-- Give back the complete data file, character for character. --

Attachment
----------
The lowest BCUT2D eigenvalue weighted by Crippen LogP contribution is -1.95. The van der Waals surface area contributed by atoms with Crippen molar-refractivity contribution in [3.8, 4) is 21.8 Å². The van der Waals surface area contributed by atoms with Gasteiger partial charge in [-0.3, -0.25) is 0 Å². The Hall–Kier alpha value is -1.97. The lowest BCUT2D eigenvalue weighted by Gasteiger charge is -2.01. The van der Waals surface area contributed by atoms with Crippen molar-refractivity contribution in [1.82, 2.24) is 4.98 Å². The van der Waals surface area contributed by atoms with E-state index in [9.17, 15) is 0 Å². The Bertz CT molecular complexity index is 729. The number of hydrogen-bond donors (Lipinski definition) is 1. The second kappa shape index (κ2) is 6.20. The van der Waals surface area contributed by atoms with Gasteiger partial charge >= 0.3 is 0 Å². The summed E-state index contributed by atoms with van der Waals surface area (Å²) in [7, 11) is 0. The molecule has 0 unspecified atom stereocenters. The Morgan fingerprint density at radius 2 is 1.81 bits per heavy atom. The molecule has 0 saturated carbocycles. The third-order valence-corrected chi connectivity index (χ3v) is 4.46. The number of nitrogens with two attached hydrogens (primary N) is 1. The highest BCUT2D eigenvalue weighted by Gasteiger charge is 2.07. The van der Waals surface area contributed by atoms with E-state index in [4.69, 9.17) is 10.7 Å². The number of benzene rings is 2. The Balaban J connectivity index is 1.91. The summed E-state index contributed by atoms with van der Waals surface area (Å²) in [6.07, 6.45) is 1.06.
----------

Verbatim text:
The lowest BCUT2D eigenvalue weighted by Crippen LogP contribution is -1.95. The van der Waals surface area contributed by atoms with Crippen molar-refractivity contribution in [3.8, 4) is 21.8 Å². The van der Waals surface area contributed by atoms with Gasteiger partial charge in [-0.3, -0.25) is 0 Å². The Hall–Kier alpha value is -1.97. The lowest BCUT2D eigenvalue weighted by Gasteiger charge is -2.01. The van der Waals surface area contributed by atoms with Crippen molar-refractivity contribution in [1.82, 2.24) is 4.98 Å². The van der Waals surface area contributed by atoms with E-state index in [9.17, 15) is 0 Å². The Bertz CT molecular complexity index is 729. The number of hydrogen-bond donors (Lipinski definition) is 1. The second kappa shape index (κ2) is 6.20. The van der Waals surface area contributed by atoms with Gasteiger partial charge >= 0.3 is 0 Å². The summed E-state index contributed by atoms with van der Waals surface area (Å²) in [7, 11) is 0. The molecule has 0 unspecified atom stereocenters. The Morgan fingerprint density at radius 2 is 1.81 bits per heavy atom. The molecule has 0 saturated carbocycles. The third-order valence-corrected chi connectivity index (χ3v) is 4.46. The number of nitrogens with two attached hydrogens (primary N) is 1. The highest BCUT2D eigenvalue weighted by Gasteiger charge is 2.07. The van der Waals surface area contributed by atoms with E-state index in [4.69, 9.17) is 10.7 Å². The number of benzene rings is 2. The Balaban J connectivity index is 1.91. The summed E-state index contributed by atoms with van der Waals surface area (Å²) in [6.07, 6.45) is 1.06.